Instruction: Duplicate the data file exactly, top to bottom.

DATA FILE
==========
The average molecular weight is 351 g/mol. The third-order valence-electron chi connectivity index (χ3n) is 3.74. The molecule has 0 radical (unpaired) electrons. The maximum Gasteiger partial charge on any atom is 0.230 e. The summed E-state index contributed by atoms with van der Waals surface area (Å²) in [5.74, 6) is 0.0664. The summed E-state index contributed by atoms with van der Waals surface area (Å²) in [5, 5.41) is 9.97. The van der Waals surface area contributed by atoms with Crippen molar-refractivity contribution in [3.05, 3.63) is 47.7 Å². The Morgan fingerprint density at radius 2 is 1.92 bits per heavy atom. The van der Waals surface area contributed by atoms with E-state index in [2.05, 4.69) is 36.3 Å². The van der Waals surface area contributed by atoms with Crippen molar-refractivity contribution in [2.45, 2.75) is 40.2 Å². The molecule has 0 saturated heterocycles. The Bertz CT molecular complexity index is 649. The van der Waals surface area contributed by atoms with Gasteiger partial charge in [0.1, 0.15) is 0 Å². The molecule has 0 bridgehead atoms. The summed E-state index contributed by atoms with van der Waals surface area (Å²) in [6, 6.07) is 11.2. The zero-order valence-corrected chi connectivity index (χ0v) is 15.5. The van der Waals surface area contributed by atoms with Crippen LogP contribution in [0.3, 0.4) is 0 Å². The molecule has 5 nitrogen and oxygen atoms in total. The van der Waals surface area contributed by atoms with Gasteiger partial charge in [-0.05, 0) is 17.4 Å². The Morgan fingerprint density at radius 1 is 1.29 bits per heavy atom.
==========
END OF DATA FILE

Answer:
The average molecular weight is 351 g/mol. The third-order valence-electron chi connectivity index (χ3n) is 3.74. The molecule has 0 radical (unpaired) electrons. The maximum Gasteiger partial charge on any atom is 0.230 e. The summed E-state index contributed by atoms with van der Waals surface area (Å²) in [5.74, 6) is 0.0664. The summed E-state index contributed by atoms with van der Waals surface area (Å²) in [5, 5.41) is 9.97. The van der Waals surface area contributed by atoms with Crippen molar-refractivity contribution in [3.05, 3.63) is 47.7 Å². The Morgan fingerprint density at radius 2 is 1.92 bits per heavy atom. The van der Waals surface area contributed by atoms with E-state index in [2.05, 4.69) is 36.3 Å². The van der Waals surface area contributed by atoms with Crippen molar-refractivity contribution in [2.45, 2.75) is 40.2 Å². The molecule has 0 saturated heterocycles. The Bertz CT molecular complexity index is 649. The van der Waals surface area contributed by atoms with Gasteiger partial charge in [0.1, 0.15) is 0 Å². The molecule has 0 bridgehead atoms. The summed E-state index contributed by atoms with van der Waals surface area (Å²) in [6, 6.07) is 11.2. The zero-order valence-corrected chi connectivity index (χ0v) is 15.5. The van der Waals surface area contributed by atoms with Crippen LogP contribution in [0.3, 0.4) is 0 Å². The molecule has 5 nitrogen and oxygen atoms in total. The van der Waals surface area contributed by atoms with Gasteiger partial charge in [-0.05, 0) is 17.4 Å². The Morgan fingerprint density at radius 1 is 1.29 bits per heavy atom.